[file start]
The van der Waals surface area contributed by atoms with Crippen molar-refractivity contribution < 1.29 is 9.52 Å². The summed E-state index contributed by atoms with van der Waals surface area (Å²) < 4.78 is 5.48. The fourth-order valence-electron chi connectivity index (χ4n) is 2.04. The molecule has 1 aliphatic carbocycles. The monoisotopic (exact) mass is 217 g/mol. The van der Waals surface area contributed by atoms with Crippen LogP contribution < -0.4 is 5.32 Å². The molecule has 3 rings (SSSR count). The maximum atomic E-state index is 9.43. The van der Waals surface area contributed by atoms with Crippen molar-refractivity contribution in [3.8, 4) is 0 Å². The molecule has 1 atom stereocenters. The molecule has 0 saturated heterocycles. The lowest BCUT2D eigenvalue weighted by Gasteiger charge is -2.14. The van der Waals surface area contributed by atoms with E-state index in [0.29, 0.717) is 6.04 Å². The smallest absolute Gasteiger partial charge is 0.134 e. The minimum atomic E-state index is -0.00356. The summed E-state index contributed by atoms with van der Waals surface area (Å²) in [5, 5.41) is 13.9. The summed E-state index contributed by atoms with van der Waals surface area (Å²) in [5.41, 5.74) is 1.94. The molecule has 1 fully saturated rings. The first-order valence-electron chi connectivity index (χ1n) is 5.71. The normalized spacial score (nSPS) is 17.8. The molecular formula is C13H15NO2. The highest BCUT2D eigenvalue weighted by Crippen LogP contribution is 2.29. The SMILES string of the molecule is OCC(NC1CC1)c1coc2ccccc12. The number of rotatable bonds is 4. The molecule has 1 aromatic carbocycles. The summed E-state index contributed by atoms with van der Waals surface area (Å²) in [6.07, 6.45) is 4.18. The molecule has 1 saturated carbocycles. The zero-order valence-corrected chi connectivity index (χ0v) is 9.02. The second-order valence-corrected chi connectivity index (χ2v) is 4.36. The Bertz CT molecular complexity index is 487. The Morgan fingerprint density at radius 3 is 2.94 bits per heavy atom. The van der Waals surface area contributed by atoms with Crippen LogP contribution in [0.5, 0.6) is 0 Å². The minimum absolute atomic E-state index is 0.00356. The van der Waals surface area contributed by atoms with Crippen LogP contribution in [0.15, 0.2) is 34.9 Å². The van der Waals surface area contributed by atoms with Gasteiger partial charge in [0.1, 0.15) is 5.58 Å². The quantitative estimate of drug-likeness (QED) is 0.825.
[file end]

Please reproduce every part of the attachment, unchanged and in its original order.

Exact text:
The van der Waals surface area contributed by atoms with Crippen molar-refractivity contribution < 1.29 is 9.52 Å². The summed E-state index contributed by atoms with van der Waals surface area (Å²) < 4.78 is 5.48. The fourth-order valence-electron chi connectivity index (χ4n) is 2.04. The molecule has 1 aliphatic carbocycles. The monoisotopic (exact) mass is 217 g/mol. The van der Waals surface area contributed by atoms with Crippen LogP contribution < -0.4 is 5.32 Å². The molecule has 3 rings (SSSR count). The maximum atomic E-state index is 9.43. The van der Waals surface area contributed by atoms with Crippen molar-refractivity contribution in [3.8, 4) is 0 Å². The molecule has 1 atom stereocenters. The molecule has 0 saturated heterocycles. The lowest BCUT2D eigenvalue weighted by Gasteiger charge is -2.14. The van der Waals surface area contributed by atoms with E-state index in [0.29, 0.717) is 6.04 Å². The smallest absolute Gasteiger partial charge is 0.134 e. The minimum atomic E-state index is -0.00356. The summed E-state index contributed by atoms with van der Waals surface area (Å²) in [5, 5.41) is 13.9. The summed E-state index contributed by atoms with van der Waals surface area (Å²) in [5.41, 5.74) is 1.94. The molecule has 1 fully saturated rings. The first-order valence-electron chi connectivity index (χ1n) is 5.71. The normalized spacial score (nSPS) is 17.8. The molecular formula is C13H15NO2. The highest BCUT2D eigenvalue weighted by Crippen LogP contribution is 2.29. The SMILES string of the molecule is OCC(NC1CC1)c1coc2ccccc12. The number of rotatable bonds is 4. The molecule has 1 aromatic carbocycles. The summed E-state index contributed by atoms with van der Waals surface area (Å²) in [6.07, 6.45) is 4.18. The molecule has 1 saturated carbocycles. The zero-order valence-corrected chi connectivity index (χ0v) is 9.02. The second-order valence-corrected chi connectivity index (χ2v) is 4.36. The Bertz CT molecular complexity index is 487. The Morgan fingerprint density at radius 3 is 2.94 bits per heavy atom. The van der Waals surface area contributed by atoms with Crippen LogP contribution in [0.5, 0.6) is 0 Å². The minimum absolute atomic E-state index is 0.00356. The van der Waals surface area contributed by atoms with Crippen LogP contribution in [0.15, 0.2) is 34.9 Å². The van der Waals surface area contributed by atoms with Gasteiger partial charge in [0.1, 0.15) is 5.58 Å². The quantitative estimate of drug-likeness (QED) is 0.825.